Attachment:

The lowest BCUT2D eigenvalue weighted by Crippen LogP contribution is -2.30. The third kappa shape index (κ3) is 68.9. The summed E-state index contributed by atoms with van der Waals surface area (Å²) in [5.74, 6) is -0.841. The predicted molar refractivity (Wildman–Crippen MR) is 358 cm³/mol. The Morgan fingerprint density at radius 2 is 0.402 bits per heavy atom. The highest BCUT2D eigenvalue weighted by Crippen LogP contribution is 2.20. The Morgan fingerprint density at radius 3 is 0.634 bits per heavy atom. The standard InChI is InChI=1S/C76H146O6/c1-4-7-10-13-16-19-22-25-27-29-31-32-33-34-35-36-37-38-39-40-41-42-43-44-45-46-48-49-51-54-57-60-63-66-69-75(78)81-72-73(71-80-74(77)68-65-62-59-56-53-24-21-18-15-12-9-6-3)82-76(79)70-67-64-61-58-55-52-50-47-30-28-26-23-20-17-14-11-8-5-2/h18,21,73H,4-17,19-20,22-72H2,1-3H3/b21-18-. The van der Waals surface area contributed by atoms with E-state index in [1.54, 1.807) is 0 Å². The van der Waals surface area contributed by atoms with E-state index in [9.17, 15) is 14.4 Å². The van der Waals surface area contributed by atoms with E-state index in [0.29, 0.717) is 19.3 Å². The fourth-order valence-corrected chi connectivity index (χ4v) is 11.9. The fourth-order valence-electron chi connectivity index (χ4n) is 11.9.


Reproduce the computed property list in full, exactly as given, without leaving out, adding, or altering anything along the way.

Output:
The lowest BCUT2D eigenvalue weighted by Crippen LogP contribution is -2.30. The third kappa shape index (κ3) is 68.9. The summed E-state index contributed by atoms with van der Waals surface area (Å²) in [5.74, 6) is -0.841. The predicted molar refractivity (Wildman–Crippen MR) is 358 cm³/mol. The Morgan fingerprint density at radius 2 is 0.402 bits per heavy atom. The highest BCUT2D eigenvalue weighted by Crippen LogP contribution is 2.20. The Morgan fingerprint density at radius 3 is 0.634 bits per heavy atom. The standard InChI is InChI=1S/C76H146O6/c1-4-7-10-13-16-19-22-25-27-29-31-32-33-34-35-36-37-38-39-40-41-42-43-44-45-46-48-49-51-54-57-60-63-66-69-75(78)81-72-73(71-80-74(77)68-65-62-59-56-53-24-21-18-15-12-9-6-3)82-76(79)70-67-64-61-58-55-52-50-47-30-28-26-23-20-17-14-11-8-5-2/h18,21,73H,4-17,19-20,22-72H2,1-3H3/b21-18-. The van der Waals surface area contributed by atoms with E-state index in [1.54, 1.807) is 0 Å². The van der Waals surface area contributed by atoms with E-state index in [9.17, 15) is 14.4 Å². The van der Waals surface area contributed by atoms with E-state index in [0.29, 0.717) is 19.3 Å². The fourth-order valence-corrected chi connectivity index (χ4v) is 11.9. The fourth-order valence-electron chi connectivity index (χ4n) is 11.9.